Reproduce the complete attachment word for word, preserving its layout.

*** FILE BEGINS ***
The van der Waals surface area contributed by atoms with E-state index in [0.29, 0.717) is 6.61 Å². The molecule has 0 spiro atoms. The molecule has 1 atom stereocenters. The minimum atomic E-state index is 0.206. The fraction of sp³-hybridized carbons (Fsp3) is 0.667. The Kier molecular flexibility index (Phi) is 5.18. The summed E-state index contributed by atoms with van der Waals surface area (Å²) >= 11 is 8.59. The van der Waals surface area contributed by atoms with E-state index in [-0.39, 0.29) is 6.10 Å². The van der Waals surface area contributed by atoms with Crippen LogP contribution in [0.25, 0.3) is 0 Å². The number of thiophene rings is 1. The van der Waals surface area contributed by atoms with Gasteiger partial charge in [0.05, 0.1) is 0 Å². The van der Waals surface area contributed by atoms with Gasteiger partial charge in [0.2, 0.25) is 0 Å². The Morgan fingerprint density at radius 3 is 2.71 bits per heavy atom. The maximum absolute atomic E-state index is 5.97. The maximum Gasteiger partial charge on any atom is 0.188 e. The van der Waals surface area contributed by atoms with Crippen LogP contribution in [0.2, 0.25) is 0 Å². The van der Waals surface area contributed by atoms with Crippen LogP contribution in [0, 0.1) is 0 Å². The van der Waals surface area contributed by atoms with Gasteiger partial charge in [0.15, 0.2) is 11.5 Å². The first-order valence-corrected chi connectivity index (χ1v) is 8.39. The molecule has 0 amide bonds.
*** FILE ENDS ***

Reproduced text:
The van der Waals surface area contributed by atoms with E-state index in [0.29, 0.717) is 6.61 Å². The molecule has 0 spiro atoms. The molecule has 1 atom stereocenters. The minimum atomic E-state index is 0.206. The fraction of sp³-hybridized carbons (Fsp3) is 0.667. The Kier molecular flexibility index (Phi) is 5.18. The summed E-state index contributed by atoms with van der Waals surface area (Å²) >= 11 is 8.59. The van der Waals surface area contributed by atoms with E-state index in [-0.39, 0.29) is 6.10 Å². The van der Waals surface area contributed by atoms with Crippen LogP contribution in [0.25, 0.3) is 0 Å². The number of thiophene rings is 1. The van der Waals surface area contributed by atoms with Gasteiger partial charge in [0.05, 0.1) is 0 Å². The van der Waals surface area contributed by atoms with Gasteiger partial charge in [0.2, 0.25) is 0 Å². The Morgan fingerprint density at radius 3 is 2.71 bits per heavy atom. The maximum absolute atomic E-state index is 5.97. The maximum Gasteiger partial charge on any atom is 0.188 e. The van der Waals surface area contributed by atoms with Crippen LogP contribution in [0.2, 0.25) is 0 Å². The van der Waals surface area contributed by atoms with Crippen LogP contribution in [0, 0.1) is 0 Å². The van der Waals surface area contributed by atoms with Gasteiger partial charge in [0.15, 0.2) is 11.5 Å². The first-order valence-corrected chi connectivity index (χ1v) is 8.39. The molecule has 0 amide bonds.